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Teen Alcohol Use

Teen alcohol statistics show nearly 30% of teens have experimented with or continue to drink alcohol. What can you do about teen alcohol use? This article will review some suggestions on communicating with your teen about alcohol use and alcohol treatment.


Alcohol is the most commonly used psychoactive substance during adolescence. Its use is associated with motor vehicle accidents, injuries, and deaths; with problems in school and in the workplace; and with fighting, crime, and other serious consequences. Early onset of heavy drinking may be especially problematic, potentially increasing the likelihood of negative outcomes.

It is never too early to educate your children about the dangers of drugs and alcohol use. The first step in educating your teen is to first educate yourself on drug and alcohol abuse. Alcohol consumption and alcoholism by our Nation's teens is rapidly growing. Statistics also show that this is not a specific age, sex, race or demographic problem.

Teen Alcohol Statistics In 2004: 

  • 10.8 million underage persons 12 to 20 (28.7%) reported drinking alcohol in the past month. 
  • 2.8% of 12th graders reported daily alcohol use. More than 1% (1.3%) of 10th graders and 0.6% of 8th graders reported daily alcohol use. 
  • 29.2% of 12th graders reported having five or more drinks in a row in the last 2 weeks. Twenty-two percent of 10th graders and 11.4% of 8th graders reported having five or more drinks in a row in the last 2 weeks. 
  • More males than females aged 12-20 reported binge drinking (22.1% vs. 17%) and heavy drinking (8.2% vs. 4.3%).

Among youth aged 12-20, past month alcohol use rates ranged from 16.4% among Asians to 19.1% among blacks, 24.3% among American Indians or Alaska Natives, 26.4% among those representing two or more races, 26.6% among Hispanics and 32.6% among whites. Current alcohol use rates were higher in small metropolitan areas than in large metropolitan areas: Rates were 31.6% in small metropolitan areas, 27% in large metropolitan areas, and 28.8% in non-metropolitan areas. The rate in non-metropolitan rural areas was 28.7%

Drinking has become prevalent and the statistics more frightening every day. We need to educate teens, not only in schools, but also in the home. Too often parents are scared to talk to their teens about alcohol usage or are in disbelief. In order to change the statistics, parents need to step in and communicate with their teens on alcohol abuse and alcoholism. Studies have shown that teens who are close to their parents are less likely to try drugs and alcohol. The more interaction between a teen and parent, the more self worth they have and as a result, they will not be as likely to fall into peer pressure and they will not be afraid to communicate if or when they need help.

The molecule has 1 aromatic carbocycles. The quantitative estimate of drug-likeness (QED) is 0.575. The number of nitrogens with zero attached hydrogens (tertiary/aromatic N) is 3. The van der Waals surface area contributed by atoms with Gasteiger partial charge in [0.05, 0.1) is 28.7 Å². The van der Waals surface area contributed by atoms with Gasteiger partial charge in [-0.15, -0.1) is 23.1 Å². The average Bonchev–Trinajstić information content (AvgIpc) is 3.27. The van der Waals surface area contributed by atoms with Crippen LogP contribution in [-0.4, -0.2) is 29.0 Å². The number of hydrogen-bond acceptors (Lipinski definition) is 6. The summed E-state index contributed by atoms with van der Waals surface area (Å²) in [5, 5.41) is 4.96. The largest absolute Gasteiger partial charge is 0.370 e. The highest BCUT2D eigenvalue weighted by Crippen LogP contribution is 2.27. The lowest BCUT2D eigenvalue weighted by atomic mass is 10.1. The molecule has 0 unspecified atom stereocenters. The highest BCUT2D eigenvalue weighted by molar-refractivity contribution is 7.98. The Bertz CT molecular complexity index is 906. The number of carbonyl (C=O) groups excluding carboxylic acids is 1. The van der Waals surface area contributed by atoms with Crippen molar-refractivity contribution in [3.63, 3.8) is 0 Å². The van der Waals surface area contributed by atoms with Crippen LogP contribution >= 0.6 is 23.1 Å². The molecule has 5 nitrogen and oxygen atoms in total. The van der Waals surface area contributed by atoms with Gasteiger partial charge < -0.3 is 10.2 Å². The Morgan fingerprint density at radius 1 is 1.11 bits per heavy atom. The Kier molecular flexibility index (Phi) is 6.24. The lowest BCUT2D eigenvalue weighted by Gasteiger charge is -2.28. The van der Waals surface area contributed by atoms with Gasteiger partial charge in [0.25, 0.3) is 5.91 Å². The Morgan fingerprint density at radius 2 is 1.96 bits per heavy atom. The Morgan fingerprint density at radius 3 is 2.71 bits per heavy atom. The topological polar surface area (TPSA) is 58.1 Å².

In this hectic world we live in, how do you get close to your teens? Some ways to build a closer relationship are as follows: 

  • Establish together time. The more one on one time you spend with your teen, the closer you will be. Engage in an activity every week that is special for both you and your teen. You can work together to select and plan these activities or plan something that you know will interest him/her. 
  • Don't be afraid to ask. Be open with your teen; get to know their friends and their friend's parents. Know what activities your teen is doing, where they are going and who they will be with. 
  • Try to be there for your teen after school. Teens are more likely to experiment with alcohol when no one is around. If you are unable to be there for your teen, look into extracurricular activities for your teen to participate in. 
  • Eat together as often as you can. Whether in a restaurant or at home, eating together builds family values and trust and encourages communication. Studies show that teens whose families eat together at least 5 times a week are less likely to use alcohol.

Not only will the above tips help parents become closer to their teens, it will help teens make the right choices as a result of self value and family trust.

If you do find that their teen is using alcohol, get them help immediately. Treatment facilities, both inpatient and outpatient, are located across the United States. The earlier you get your teen help, the less likely it is for the problem to escalate into something bigger. If the problem does escalate and you are unable to handle it, boarding schools and private schools are also options.

Remember: Don't be afraid to communicate with your teen, ask your teen how their day was or what tests they have coming up. This will build a moat around your teen that will help protect them from peer pressure.

Teen Alcohol Use Sources

  • Stop Alcohol Abuse [online]
  • Drug Free AZ [online]

Related Article: Teen Drug Use / Abuse >>

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